Shi'ite forces ordered to deploy after fall of Iraqi city

Iraq: Shi'ite paramilitaries were preparing to deploy to Iraq's western province of Anbar on Monday after Islamic State militants overran the provincial capital Ramadi in the biggest defeat for the Baghdad government since last summer.

The U.S.-led coalition stepped up air raids against the Islamists, conducting 19 strikes in the vicinity of Ramadi over the past 72 hours at the request of the Iraqi security forces, a coalition spokesman said.

A spokesman for the paramilitaries, which are known as Hashid Shaabi, told Reuters they had received orders to mobilize, but details could not be revealed for security reasons.

"Now that the Hashid has received the order to march forward, they will definitely take part," said Ali al-Sarai, a member of the Hashid Shaabi's media wing. "They were waiting for this order and now they have it."

Ramadi is dominated by Sunni Muslims. Prime Minister Haider al-Abadi signed off on the deployment of Shi'ite militias to attempt to seize back the area, a move he had previously resisted for fear of provoking a sectarian backlash.

About 500 people have been killed in the fighting for Ramadi in recent days and between 6,000 and 8,000 have fled, a spokesman for the provincial governor said.

The city's fall marked a major setback for the forces ranged against Islamic State: the U.S.-led coalition and the Iraqi security forces, which have been propped up by Iranian-backed Shi'ite militias

It was also a harsh return to reality for Washington, which at the weekend had mounted a successful special forces raid in Syria in which it said it killed an Islamic State leader in charge of the group's black market oil and gas sales, and captured his wife.

While the Iraqi government and Shi'ite paramilitaries recaptured the city of Tikrit from Islamic State last month, the major northern city of Mosul remains under the control of the Islamists.

Islamic State said that in Ramadi it had seized tanks and killed "dozens of apostates", its description for members of the Iraqi security forces.

Earlier, security sources said government forces evacuated a military base after it came under attack by the insurgents, who had already taken one of the last districts still holding out.

It was the biggest victory for Islamic State in Iraq since security forces and Shi'ite paramilitary groups began pushing the militants back last year, aided by air strikes from a U.S.-led coalition.

While the government in Baghdad has urged Sunni tribes in Anbar to accept help from Shi'ite militia against Islamic State, many Sunnis regard the Shi'ite fighters with deep hostility. Islamic State portrays itself as a defender of Sunnis against the Iran-backed Shi'ite fighters.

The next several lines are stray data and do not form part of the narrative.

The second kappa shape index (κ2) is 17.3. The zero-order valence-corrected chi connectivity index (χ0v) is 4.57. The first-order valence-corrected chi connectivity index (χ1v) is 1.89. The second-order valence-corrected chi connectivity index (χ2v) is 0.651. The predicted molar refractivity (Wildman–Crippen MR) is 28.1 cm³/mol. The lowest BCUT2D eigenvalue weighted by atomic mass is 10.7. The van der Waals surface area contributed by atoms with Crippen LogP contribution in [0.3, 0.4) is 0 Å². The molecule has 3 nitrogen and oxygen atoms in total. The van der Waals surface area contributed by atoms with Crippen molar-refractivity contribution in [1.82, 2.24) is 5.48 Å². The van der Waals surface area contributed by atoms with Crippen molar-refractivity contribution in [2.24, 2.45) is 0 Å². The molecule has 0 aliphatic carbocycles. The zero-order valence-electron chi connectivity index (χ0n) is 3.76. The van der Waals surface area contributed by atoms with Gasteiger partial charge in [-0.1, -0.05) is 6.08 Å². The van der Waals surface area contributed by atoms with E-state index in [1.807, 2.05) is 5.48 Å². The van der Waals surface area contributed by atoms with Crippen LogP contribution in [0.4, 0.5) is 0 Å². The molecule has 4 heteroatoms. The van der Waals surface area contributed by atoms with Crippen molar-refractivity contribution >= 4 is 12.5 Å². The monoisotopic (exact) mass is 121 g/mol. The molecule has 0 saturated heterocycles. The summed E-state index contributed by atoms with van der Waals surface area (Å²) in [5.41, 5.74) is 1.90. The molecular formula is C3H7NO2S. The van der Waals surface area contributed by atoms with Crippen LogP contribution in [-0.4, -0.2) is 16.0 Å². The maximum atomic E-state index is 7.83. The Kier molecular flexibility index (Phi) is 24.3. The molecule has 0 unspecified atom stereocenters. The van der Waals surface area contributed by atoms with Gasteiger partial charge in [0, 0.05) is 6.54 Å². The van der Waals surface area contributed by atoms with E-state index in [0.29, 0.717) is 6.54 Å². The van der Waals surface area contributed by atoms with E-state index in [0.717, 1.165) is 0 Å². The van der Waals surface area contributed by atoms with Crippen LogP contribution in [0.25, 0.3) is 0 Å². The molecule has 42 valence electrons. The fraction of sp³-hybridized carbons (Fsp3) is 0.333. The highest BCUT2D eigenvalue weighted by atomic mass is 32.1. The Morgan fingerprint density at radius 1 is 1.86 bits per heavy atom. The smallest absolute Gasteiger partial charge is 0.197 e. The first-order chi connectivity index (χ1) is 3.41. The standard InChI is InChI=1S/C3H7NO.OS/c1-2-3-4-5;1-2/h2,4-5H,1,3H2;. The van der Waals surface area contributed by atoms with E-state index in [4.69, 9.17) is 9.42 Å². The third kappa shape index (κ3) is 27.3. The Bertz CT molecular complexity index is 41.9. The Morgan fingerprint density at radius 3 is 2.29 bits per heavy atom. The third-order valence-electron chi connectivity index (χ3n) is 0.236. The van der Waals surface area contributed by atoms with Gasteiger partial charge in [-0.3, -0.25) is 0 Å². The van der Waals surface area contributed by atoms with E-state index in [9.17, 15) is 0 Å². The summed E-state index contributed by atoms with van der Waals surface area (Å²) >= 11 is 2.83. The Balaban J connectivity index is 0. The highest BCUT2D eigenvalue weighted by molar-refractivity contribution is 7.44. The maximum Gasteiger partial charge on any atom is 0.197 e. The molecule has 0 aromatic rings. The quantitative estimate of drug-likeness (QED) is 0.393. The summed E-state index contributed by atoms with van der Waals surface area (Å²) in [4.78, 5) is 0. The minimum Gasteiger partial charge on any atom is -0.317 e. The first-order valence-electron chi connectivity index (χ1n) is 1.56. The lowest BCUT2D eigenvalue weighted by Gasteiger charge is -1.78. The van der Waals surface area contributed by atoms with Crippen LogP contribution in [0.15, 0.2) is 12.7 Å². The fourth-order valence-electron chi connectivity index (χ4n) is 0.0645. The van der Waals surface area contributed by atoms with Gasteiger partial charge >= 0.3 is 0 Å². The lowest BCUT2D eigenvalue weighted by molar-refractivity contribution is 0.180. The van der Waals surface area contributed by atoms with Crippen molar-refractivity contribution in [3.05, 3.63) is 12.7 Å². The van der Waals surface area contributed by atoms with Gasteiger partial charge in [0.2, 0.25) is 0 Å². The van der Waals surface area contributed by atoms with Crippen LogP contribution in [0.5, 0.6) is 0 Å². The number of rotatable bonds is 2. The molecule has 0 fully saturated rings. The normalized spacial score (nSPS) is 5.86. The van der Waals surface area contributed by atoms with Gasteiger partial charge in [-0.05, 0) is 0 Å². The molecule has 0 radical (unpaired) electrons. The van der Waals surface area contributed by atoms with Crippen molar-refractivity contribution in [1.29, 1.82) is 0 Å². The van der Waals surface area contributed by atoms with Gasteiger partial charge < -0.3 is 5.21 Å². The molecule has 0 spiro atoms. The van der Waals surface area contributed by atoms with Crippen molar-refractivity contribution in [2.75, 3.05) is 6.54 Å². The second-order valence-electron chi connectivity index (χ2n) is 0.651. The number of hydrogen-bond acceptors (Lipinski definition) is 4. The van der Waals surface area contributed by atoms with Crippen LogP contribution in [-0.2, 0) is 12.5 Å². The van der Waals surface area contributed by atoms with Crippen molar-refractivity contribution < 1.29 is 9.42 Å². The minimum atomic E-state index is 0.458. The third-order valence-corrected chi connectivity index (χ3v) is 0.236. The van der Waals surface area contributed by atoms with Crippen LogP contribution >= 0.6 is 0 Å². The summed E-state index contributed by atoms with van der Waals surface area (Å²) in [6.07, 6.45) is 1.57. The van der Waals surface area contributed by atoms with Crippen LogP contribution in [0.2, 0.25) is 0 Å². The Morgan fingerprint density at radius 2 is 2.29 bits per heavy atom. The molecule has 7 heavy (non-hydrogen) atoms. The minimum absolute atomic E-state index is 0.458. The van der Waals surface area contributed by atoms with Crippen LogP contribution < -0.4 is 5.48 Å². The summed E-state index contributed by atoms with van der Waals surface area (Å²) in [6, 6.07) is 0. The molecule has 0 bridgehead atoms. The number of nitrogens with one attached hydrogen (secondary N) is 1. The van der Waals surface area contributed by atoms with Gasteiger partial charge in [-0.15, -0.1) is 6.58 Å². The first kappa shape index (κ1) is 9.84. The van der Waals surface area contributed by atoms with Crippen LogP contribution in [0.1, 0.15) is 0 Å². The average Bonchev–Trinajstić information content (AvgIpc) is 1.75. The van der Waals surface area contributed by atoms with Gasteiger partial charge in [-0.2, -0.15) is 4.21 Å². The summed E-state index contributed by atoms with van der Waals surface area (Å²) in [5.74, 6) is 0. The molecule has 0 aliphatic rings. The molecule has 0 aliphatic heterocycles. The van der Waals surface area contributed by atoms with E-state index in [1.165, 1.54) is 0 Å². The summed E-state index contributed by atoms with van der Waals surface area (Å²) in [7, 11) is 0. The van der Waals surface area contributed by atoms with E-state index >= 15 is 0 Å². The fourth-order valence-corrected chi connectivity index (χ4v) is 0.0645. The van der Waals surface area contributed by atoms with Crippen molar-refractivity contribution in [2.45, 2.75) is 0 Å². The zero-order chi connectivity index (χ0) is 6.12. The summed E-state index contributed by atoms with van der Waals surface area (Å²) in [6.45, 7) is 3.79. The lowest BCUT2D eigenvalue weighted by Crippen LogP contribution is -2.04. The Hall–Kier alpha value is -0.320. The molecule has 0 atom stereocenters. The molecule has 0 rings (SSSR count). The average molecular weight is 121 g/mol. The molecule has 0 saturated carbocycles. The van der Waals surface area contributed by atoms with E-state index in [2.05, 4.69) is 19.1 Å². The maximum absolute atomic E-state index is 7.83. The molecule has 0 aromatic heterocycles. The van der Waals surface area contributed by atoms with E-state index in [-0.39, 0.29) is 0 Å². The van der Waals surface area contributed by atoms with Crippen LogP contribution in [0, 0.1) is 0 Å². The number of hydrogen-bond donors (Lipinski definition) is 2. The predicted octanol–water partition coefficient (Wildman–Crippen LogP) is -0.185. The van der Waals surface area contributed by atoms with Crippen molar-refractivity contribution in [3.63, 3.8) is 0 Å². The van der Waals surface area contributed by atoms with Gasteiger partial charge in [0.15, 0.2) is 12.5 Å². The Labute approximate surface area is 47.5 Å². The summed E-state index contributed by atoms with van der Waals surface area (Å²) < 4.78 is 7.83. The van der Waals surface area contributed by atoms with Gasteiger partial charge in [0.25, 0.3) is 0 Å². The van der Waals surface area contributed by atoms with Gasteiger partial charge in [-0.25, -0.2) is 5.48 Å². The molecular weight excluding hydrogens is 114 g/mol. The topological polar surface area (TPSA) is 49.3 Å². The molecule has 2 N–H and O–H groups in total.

In an example of the sectarian mistrust, an Anbar Sunni tribal leader now in exile in Erbil said the deployment of the Hashid Shaabi showed that Baghdad's goal was to crush Sunnis.

Describing Anbar as the stronghold of Sunnis in Iraq, Sheikh Ali Hamad said: "They wanted to destroy this citadel and break its walls so that the Hashid could enter in order to spread Shi'ism."


U.S. Secretary of State John Kerry expressed confidence that the takeover of Ramadi would be reversed in the coming weeks.

He told a news conference in Seoul that Ramadi had been a target of opportunity for the Islamists.

"I am convinced that as the forces are redeployed, and as the days flow in the weeks ahead, that's going to change, as overall (they) have been driven back ... I am absolutely confident in the days ahead that will be reversed."

The U.S. Defense Department tried to play down the impact of Islamic State's seizure of the city.

"Ramadi has been contested since last summer and ISIL now has the advantage," Pentagon spokeswoman Elissa Smith said, using an acronym for Islamic State. The loss of the city would not mean the Iraq campaign was turning in Islamic State's favor, but it would give the group a "propaganda boost".

"That just means the coalition will have to support Iraqi forces to take it back later," Smith said, adding that the United States was continuing to provide air support and advice.

The Iraqi government had vowed to liberate Anbar after routing the militants from Tikrit. But the security forces, which partly disintegrated under an Islamic State onslaught last June, have struggled to make progress in the vast desert province.

An officer who withdrew from the besieged army base said the militants - known in Arabic as Daesh - were urging them via loudspeaker to discard their weapons, promising to show mercy in return.

"Most of the troops withdrew from the operations command headquarters and Daesh fighters managed to break in from the southern gate," the officer said. "We are retreating to the west to reach a safe area".


Earlier on Sunday, Anbar provincial council member Athal Fahdawi described the situation in Ramadi as "total collapse".

It was one of only a few towns and cities to have remained under government control in the desert terrain, which borders Saudi Arabia, Syria and Jordan.

Islamic State, which emerged as an offshoot of al Qaeda, controls large parts of Iraq and Syria in a self-proclaimed caliphate where it has carried out mass killings of members of religious minorities and beheaded hostages.

A senior Israeli intelligence official said that before U.S.-led coalition forces began operations against the group, its revenues were running at about $65 million a month, more than 90 percent of which came from its oil business and the rest from locally imposed taxes and ransom money.

Since then, monthly revenues had fallen to about $20 million, of which about 70 percent is from oil and the rest from taxes and ransom.